Boundaries and Area :

Mainpuri is a District of Agra Division, Uttar Pradesh, India, is bounded on the North by Etah District, on the East by District Farrukkhabad and Kannauj, on the South by District Etawah and on West by the District Firozabad . It lies between North Latitude 260 53′ to 270 31′ and East Logitude 780 27′ to 790 26′. The area of the district is 2745 sq. k.m. and population is 13,11,492 in 1991.

Topography :

The district generally presents the appearance of an extensive level plain broken only by the sand ridges on the western border, the rolling sand hills and undulations of the Kali and Isan rivers, and the ravines along the Yamuna to the south-west. The Kali Nadi forms the boundary of this plain on the north and north-east and the Yamuna encloses it on the south-west. Both these rivers flow towards the south-east, and between them. The general slope of the country from north-west to south-east.Taking the district from north to south.

Soil :

Generally speaking the soils of the district are typical of those found elsewhere in the Indo-Gangtic plain, and are classified on two principles according as the distinctions recognised are natural or artificial. Both are well understood and commonly employed by the cultivator. Of the natural divisions Bhur is the name of the soil containing a large proportion of sand, while Matyar is the name of that containing a large proportion of clay, and between these two exterms is a loamy soil called Domat having clay and sand more evenly divided as its name implies. A lighter soil than Domat is known as Pilia, coming between Domal and Bhur.The barren soil known as Usher found at the heads and partly down the courses of the smaller rivers such as Ahnaiya and Puraha, the Sengar and Arind and the numerous minor esteems, and appears to be a clay deposit too compact to permit of cultivation in places too impregnated with Reh and other deleterious minerals substances to permit growth of even grass.


Kali Nadi :

The Kali Nadi forms the north-eastern boundary of the district separating it from Etah and Farukkhabad. It is a narrow stream, but perennial, and even during the spring and summar month is only fordable at certain places there is a bridge of 545 feet spans on the Farukkhabad road.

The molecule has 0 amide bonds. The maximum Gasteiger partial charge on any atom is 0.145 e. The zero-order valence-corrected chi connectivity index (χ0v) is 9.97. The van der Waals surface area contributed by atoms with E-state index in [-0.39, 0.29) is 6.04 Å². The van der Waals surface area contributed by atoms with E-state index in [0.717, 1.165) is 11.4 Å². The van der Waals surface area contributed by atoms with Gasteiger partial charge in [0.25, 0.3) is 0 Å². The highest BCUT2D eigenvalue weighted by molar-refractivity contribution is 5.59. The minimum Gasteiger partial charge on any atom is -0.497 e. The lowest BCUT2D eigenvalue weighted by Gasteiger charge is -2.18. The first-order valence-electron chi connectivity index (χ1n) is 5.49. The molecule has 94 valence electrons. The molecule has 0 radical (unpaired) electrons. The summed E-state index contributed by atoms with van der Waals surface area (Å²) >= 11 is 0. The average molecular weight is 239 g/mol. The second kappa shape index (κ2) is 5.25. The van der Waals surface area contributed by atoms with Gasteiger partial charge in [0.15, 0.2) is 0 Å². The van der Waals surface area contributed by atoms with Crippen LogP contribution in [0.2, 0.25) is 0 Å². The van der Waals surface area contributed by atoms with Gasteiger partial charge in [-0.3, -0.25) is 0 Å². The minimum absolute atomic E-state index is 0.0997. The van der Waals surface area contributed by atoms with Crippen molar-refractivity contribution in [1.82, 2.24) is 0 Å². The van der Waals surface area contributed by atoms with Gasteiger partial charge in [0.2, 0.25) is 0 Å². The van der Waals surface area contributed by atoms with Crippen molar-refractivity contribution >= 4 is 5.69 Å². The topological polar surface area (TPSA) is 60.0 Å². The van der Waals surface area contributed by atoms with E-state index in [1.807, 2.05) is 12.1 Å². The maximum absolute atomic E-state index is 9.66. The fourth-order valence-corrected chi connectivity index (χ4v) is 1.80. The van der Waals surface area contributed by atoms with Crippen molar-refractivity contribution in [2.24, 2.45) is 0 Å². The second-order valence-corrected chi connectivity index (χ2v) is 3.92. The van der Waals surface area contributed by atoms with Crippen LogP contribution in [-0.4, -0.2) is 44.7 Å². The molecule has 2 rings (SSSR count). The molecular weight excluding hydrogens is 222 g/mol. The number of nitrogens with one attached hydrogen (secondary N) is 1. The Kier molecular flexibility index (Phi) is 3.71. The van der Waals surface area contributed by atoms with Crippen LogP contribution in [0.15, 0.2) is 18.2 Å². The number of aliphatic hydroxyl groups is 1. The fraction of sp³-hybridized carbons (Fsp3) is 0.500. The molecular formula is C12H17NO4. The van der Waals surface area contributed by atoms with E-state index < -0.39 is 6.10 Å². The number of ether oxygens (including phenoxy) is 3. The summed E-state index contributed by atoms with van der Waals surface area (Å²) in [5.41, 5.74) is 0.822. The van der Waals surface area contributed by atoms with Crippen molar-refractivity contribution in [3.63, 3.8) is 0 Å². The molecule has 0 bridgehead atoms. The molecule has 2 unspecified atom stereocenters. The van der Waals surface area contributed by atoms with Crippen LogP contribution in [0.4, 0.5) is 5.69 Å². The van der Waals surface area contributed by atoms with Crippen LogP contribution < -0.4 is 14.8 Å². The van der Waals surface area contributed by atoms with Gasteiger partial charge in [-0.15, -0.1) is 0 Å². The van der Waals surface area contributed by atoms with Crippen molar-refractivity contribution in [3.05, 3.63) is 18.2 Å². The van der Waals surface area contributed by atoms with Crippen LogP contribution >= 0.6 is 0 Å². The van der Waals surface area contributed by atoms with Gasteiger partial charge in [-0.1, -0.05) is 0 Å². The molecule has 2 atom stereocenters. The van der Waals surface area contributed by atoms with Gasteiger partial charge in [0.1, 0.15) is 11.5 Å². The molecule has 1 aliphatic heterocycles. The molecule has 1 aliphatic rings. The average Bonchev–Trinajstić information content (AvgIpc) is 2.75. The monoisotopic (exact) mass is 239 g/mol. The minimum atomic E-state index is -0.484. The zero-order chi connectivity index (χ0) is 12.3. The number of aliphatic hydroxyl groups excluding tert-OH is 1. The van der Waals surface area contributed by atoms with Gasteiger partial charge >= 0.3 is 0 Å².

Isan :

Next to the Kali comes the Isan, which is here a considerable stream, fordable only in a few places in the rains. But during the reminder of the year the volume of running water is small, and in years of unusual drought there is no apparent stream, but the pools that remains are fed by the springs. During the first part of its course and to within four miles of its junction with Kali Nadi about three miles north-west of Mainpuri, it runs through a loam and usar country, has a comparatively shallow bed, and often overflows the neighbouring lands in time of flood.

The Arind or Rind :

The Arind (or Rind as it is called further down its course ) is a very insignificant stream in this district , which it enters to the north of pargana Mustafabad , between the Etawah and Kanpur branches of the Ganges Canal , and treverses is an exceedingly sinuous course from the extreme north-west to the extreme south-east corner. A straight line from its point of entry to its point of exit is almost the longest which could be drawn on the district map. It present a striking contrast to the Kali and Isan.

Lakes :

Mainpuri abounds in swamps and marshes, particularly in its central portion but few of them are of sufficient size or permanence to deserve the name of lake . Mention will only be made here of the more considerable ones, and for the others reference should be made to the accounts of parganas. In all 36,870 acres are recorded in the revenue record as under water. Even the largest, as they are seldom supplied from springs. There is also a long narrow lake of considerable size to the south-west of Mainpuri city, between it and the Kanpur branch of the Ganges canal, which drains by two cuts towards the Isan.

Drainage :

The general slope of the country, is from north-west south east, and this is the direction in which the rivers run and which is therefore followed in the main by the drainage. There are however, numerous inequalities of surface caused by the greater or less elevation of the river beds and by the sand bridges, and the general disposition of the drainage differs some what indifferent portions of the district. In the center tract, which lies highest, the main drainage arteries are the Isan and the Arind. Pargana Karhal has been seriously affected by the canal. The Kali and Isan and their catchment basics all belong to the Ganges system, and all the other rivers to that of the yamuna.

Waste Land :

The barren land consists for the most part of usar plains.

Forests :

Total area covered in the district is 2154 hectare. A considerable area of the barren land is covered with dark jungle. A great deal of waste land covered with the coarse grass known locally as ganra (gandhar) or sinkh . The ganra is used for thatching and for making ropes and mats. The babul grows in large clumps on the user plains and is, indeed, the only tree which flourishes on them. Its cultivation has for some time past been encouraged by the increase of moisture due to the canals and the great demand for wood both for fuel and carpentry. Its timber is hard and close-grained and is much used for building purposes, fuel and charcoal.